With every ill wind; there blows some good
Disenfranchised Mexican and African-American communities and their citizens, lacking in education, lacking in good paying jobs and devoid of opportunity to grow and prosper as ordinary human beings, represent a problem to America and the world.
To add insult to this injury, society’s indifference to their plight seems to foster crime as their primary ticket out. This results in crumbling, crime-ridden communities and valuable resources spent in more police, sheriffs, courts, judges, and overcrowded prisons.
How can we reverse this trend? First, a good education is the most important ingredient to empower the disenfranchised. Second, the ability to communicate is crucial in a multicultural society. Therefore, as we tackle the impediment to knowledge, we English speakers need to embrace Spanish, while providing an equal learning process for Spanish speakers to embrace English. In our society, the majority of our food processing from hoe to harvest, and beyond is performed by Spanish speakers who also do our cleaning, child care, adult care and staff our hospitals.
One solution comes from an overlooked application of old technologies, using “programmable display panels” as “electronic flash cards” (EFC) which use little or no energy and require no change in user behavior. The operation of the device will be continuous and its effect will serve to dramatically increase learning of basic math, science, history, English structure and vocabulary skills, preparing children to continue school, mitigating the main reason for dropping out.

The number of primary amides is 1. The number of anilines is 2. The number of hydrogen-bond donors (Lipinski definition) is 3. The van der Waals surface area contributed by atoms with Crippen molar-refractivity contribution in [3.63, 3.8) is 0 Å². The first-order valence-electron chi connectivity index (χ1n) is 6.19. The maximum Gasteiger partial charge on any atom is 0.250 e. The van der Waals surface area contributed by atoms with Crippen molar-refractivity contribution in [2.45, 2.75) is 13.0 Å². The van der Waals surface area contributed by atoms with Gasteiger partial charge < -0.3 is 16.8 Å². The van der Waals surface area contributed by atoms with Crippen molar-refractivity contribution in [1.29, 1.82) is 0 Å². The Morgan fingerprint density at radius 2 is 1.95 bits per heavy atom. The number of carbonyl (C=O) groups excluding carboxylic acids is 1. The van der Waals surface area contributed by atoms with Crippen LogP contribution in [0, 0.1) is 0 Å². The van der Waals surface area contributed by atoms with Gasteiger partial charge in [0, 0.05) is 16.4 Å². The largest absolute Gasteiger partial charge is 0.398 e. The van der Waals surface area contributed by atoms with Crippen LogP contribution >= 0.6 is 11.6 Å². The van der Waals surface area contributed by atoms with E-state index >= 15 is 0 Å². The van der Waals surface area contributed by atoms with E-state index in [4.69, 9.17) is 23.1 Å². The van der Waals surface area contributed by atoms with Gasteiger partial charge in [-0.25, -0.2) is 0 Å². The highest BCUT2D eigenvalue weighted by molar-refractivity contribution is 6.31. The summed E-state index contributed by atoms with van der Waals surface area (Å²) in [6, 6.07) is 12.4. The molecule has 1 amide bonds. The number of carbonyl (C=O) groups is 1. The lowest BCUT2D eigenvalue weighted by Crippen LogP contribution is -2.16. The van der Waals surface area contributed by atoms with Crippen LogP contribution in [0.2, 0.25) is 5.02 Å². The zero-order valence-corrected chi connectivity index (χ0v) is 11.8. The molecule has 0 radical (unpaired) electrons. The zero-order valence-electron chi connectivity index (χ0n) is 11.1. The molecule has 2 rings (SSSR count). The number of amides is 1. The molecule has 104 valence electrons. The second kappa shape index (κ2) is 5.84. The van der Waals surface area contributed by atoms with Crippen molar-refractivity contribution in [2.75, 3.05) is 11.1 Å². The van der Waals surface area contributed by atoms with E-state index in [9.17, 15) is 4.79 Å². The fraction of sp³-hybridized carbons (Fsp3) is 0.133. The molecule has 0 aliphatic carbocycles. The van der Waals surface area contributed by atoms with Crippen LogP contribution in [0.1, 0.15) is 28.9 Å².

As an American, I would like to see the manufacturing and programming of these devices (EFCs) take place in America, by Americans and for Americans. The making and use of this device could help reverse the education deficit and provide good-paying jobs in communities that need them. It is my hope that this two-pronged approach toward education and employment could serve as an example that could be replicated throughout America.